I don’t drive, and in my everyday life and am not in a car very often, maybe a couple of times a week. When I went to book in my pregnancy with the midwife she explained how important it was to continue to wear a seatbelt as normal throughout pregnancy. I didn’t really understand the correct way to wear a seatbelt.
At 24 weeks I was in Germany visit my mother in law, we were in the back seat of the car together going on an outing, she happens to be a midwife, and she looked at how I was wearing my seatbelt and explained it was all wrong. When we got home she showed me the RoSPA guidelines We then went back into the car to try and get the seatbelt to sit properly. We failed. I’m not sure whether it was because my bump was covered by a layer of fat, or what the issue was, but the lap belt just wouldn’t stay put across my pelvis and we couldn’t get the vertical belt to sit nicely between the breasts. In a car accident, my baby would have been in danger. I assumed as I got further along it would get easier, but of course, with my pregnancy ending at 27 weeks, it was no longer an issue and I thought no more about it!
One Sunday night a week or so ago I learnt about the Pixie Harness through Twitter, and went on the website to see what it was all about. I started turning from sceptic to a believer in this product and wanted to learn more. Imagine my surprise when I discovered that Steve, the inventor of this harness, has his premises literally up the road and around the corner from my house!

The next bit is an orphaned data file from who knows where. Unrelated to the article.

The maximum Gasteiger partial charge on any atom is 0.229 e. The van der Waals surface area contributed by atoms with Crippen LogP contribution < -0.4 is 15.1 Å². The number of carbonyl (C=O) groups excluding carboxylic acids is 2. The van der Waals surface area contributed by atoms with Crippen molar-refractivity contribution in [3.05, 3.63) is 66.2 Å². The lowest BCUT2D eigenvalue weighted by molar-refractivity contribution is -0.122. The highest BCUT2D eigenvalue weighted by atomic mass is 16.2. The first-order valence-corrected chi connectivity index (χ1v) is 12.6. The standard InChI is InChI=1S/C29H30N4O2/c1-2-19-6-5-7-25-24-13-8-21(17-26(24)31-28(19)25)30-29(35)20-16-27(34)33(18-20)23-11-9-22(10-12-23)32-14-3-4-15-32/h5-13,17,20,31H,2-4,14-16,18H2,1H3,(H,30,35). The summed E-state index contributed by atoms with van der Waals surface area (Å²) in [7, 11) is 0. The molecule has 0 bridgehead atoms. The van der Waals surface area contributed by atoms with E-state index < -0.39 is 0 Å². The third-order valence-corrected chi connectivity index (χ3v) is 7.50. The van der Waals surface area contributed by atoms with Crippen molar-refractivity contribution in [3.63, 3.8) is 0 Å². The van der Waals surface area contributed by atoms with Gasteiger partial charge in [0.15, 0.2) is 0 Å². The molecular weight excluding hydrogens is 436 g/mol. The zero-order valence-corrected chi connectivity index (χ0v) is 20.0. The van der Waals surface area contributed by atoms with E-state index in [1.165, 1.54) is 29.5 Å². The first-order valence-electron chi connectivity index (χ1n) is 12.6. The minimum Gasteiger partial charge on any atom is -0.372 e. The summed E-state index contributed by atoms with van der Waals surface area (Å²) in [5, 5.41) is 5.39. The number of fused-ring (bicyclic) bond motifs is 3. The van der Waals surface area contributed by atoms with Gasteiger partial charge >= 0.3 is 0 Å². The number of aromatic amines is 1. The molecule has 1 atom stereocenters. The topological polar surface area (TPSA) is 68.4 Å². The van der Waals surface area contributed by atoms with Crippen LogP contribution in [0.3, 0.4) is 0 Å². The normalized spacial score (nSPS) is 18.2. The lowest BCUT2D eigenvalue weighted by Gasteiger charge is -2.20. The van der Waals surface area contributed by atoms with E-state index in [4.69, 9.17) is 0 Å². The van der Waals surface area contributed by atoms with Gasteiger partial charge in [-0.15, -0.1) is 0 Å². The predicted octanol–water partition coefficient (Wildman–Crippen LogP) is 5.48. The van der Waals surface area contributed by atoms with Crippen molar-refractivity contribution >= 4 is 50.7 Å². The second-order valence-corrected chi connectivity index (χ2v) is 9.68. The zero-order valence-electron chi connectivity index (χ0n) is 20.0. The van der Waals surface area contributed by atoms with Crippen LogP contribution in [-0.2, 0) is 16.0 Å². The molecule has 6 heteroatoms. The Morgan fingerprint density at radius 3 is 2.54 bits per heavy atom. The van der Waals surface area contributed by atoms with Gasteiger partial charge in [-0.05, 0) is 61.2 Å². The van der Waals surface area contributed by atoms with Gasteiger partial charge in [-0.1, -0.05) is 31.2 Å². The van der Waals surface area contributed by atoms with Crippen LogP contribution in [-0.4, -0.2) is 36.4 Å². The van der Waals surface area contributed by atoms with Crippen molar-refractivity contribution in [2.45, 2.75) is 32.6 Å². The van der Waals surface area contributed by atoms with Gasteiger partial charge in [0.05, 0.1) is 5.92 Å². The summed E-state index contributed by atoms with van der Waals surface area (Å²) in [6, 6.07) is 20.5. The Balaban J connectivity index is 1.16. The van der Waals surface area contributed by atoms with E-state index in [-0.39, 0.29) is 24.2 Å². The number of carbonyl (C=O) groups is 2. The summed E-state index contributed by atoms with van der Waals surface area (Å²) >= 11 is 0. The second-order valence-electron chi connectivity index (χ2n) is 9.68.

|Image - Pixie Harness|
As I spoke to Steve I was immediately struck by his passion for this device, and his diligence. He has been developing this for years, he showed me various prototypes and went into minute detail about how he developed the harness. This is a premium British product, and manufactured in the same way as racing harnesses. It is designed to take the impact away from the bump, thus protecting the baby and importantly the placenta.
No one knows how many babies are lost due to accidents each year, as the death of a foetus is not reported, much less investigated. But undoubtedly babies are at risk due to car accidents, and as Steve explained, it can often be a low impact accident that does the damage, a bump in a car park that we might not think twice about, for example.
I will blog further about this device in coming weeks, and just wanted to introduce you to it today. But before I go, I did want to talk a little about cost. It’s the first thing I noticed when I visited the website and wondered, really, if I wanted to blog about the device at all. Pregnancy and the babies first year is an expensive time and I did query whether this was too much to pay initially.
However, as I learnt more about what has gone into this device, and how it has been produced, I was reassured, and further, I started looking at it this way: we insure our cars, none of us like to think that we will have an accident but we diligently pay our insurance year upon year. We pay a lot of money for car seats for our babies, toddlers and children and don’t think twice about making sure they are appropriately restrained. Surely it makes sense to ensure our children are appropriately restrained from the moment we know about them.
Additionally, how many days long is pregnancy? About 280, so let’s say you start using this at 12 weeks, that’s around £1 a day, and if you have another pregnancy, you can bring that down to 50 pence a day. When you look at it that way, I don’t think it’s too much to spend, particularly, like many women, you are driving every day.
Later in the week I will blog more about how the device works, how it fits into the car (which is so easy even I can do it!) and answer any questions you may have, with the help of Steve.If you have any questions, you can tweet them to me or to Steve, or leave them in the comments box below.